We all know ESG is important, and that climate is a key part of ESG. To make informed business decisions with our board and management, directors need to come up the sustainability learning curve, which starts with a real understanding of terms, issues and metrics.
For example, we all need to know the difference between carbon negative and carbon neutral, the overarching goal of the Paris Climate Accord and the definition of Scope 1, 2 and 3 emissions. Boards and companies should also understand how climate applies to their industry.
Climate concerns need to be considered within a geopolitical framework and in the context of overall trends. For example, President Biden made climate one of his key initiatives in his first 100 days with the appointment of John Kerry as climate czar, reentry into the Paris Climate Accord and executive orders addressing climate change policies, including a moratorium on new oil and gas lease permits on federal lands and waters and revoking the permit for the Keystone XL pipeline. Companies should expect more action and regulation to follow.
As directors, we should anticipate climate as a priority for this coming year from our investors. This year is the year of “climate governance” as part of board governance. Our employees, customers, investors and community are all deeply interested in our corporate positions on climate and will factor climate positions into their decisions.
It’s critically important that the company develop a clear external and internal narrative on climate. Management and the board must review, discuss and agree on what quantifiable commitments the company may make, after understanding the costs of those commitments and the tradeoffs, and develop a timeline for their climate journey.
IKEA, for example, committed to, and achieved, phasing out all single-use plastic products from the global home furnishing range in January 2020. The home furnishings chain is now working toward a target of using only renewable and recycled materials by 2030.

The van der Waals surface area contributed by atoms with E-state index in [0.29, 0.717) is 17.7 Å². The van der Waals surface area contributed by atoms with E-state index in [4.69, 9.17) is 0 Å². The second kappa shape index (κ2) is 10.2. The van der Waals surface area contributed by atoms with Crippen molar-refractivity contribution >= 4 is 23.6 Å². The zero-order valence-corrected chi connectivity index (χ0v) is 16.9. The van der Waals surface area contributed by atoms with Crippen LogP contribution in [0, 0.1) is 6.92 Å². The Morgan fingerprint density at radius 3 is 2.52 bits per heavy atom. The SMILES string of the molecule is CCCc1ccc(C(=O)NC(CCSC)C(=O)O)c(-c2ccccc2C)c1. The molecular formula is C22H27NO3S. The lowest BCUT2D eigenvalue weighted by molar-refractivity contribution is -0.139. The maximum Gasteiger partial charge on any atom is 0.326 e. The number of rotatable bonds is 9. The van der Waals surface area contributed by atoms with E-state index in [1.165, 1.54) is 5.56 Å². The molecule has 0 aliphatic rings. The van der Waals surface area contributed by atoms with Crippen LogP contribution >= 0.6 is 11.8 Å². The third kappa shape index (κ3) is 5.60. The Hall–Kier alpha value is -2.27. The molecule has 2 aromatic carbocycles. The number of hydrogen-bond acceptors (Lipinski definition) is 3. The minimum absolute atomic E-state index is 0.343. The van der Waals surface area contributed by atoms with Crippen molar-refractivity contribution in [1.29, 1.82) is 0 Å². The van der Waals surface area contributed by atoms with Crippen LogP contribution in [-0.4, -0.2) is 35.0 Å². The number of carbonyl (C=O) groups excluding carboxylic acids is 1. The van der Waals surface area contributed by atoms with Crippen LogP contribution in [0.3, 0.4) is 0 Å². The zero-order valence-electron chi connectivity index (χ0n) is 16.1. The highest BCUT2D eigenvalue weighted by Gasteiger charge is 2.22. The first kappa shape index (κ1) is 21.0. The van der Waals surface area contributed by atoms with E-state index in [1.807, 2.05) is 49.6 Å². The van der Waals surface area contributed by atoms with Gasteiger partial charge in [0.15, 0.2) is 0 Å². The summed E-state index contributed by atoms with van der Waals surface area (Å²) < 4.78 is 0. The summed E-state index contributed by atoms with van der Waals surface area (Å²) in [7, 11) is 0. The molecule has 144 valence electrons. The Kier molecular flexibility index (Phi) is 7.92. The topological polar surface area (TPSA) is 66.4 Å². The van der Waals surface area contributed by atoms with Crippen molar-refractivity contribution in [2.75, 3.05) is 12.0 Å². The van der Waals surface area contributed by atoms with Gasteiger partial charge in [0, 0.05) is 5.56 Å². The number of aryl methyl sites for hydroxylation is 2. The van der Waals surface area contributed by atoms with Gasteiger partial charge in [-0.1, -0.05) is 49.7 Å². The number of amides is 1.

Patagonia has announced a plan to eliminate or mitigate all of its carbon emissions by 2025, and uses only renewable electricity for its U.S. retail stores, distribution centers, regional and global offices and headquarters.
UPS created the On-Road Integrated Optimization and Navigation, or ORION, a complex algorithm that optimizes routes to enable drivers to avoid left turns, which increase idling time. ORION saves the company 100 million miles and 10 million gallons of fuel and reduces carbon dioxide emissions by 100,000 metric tons a year. A reduction of one mile per driver per day over one year can save UPS $50 million.
While different for every company, opportunities to make a difference abound. Oil and gas companies can look to lower their carbon emissions by innovating in areas like carbon capture, while manufacturing companies can retrofit equipment like long-lived boilers with renewable solutions. Across industries, companies can buy “green energy” from their utilities, and look at green bonds.
Boards need to ask themselves questions such as:
• How is climate change likely to affect operations and value creation in the foreseeable future?
• What stakeholder concerns should the company be addressing with its approach to dealing with and communicating about climate change issues?
• Should we add a chief sustainability officer?
• Should we review our energy transition throughout our company using both a political and regulatory lens?
• What climate-change-related goals, risks and opportunities should be disclosed in financial statements, and what metrics should be used?
Directors need to be informed and ready to be proactive on this issue, which impacts our companies on levels ranging from access to capital and talent to brand perception among customers. Now more than ever, investors, employees and consumers are all looking to support brands that are transparent about their vision, mission and values.
It is no longer an option to adopt a “wait and see” approach when it comes to climate; it is critical for companies to start their climate journeys, as it will be a critical part of board governance in 2021.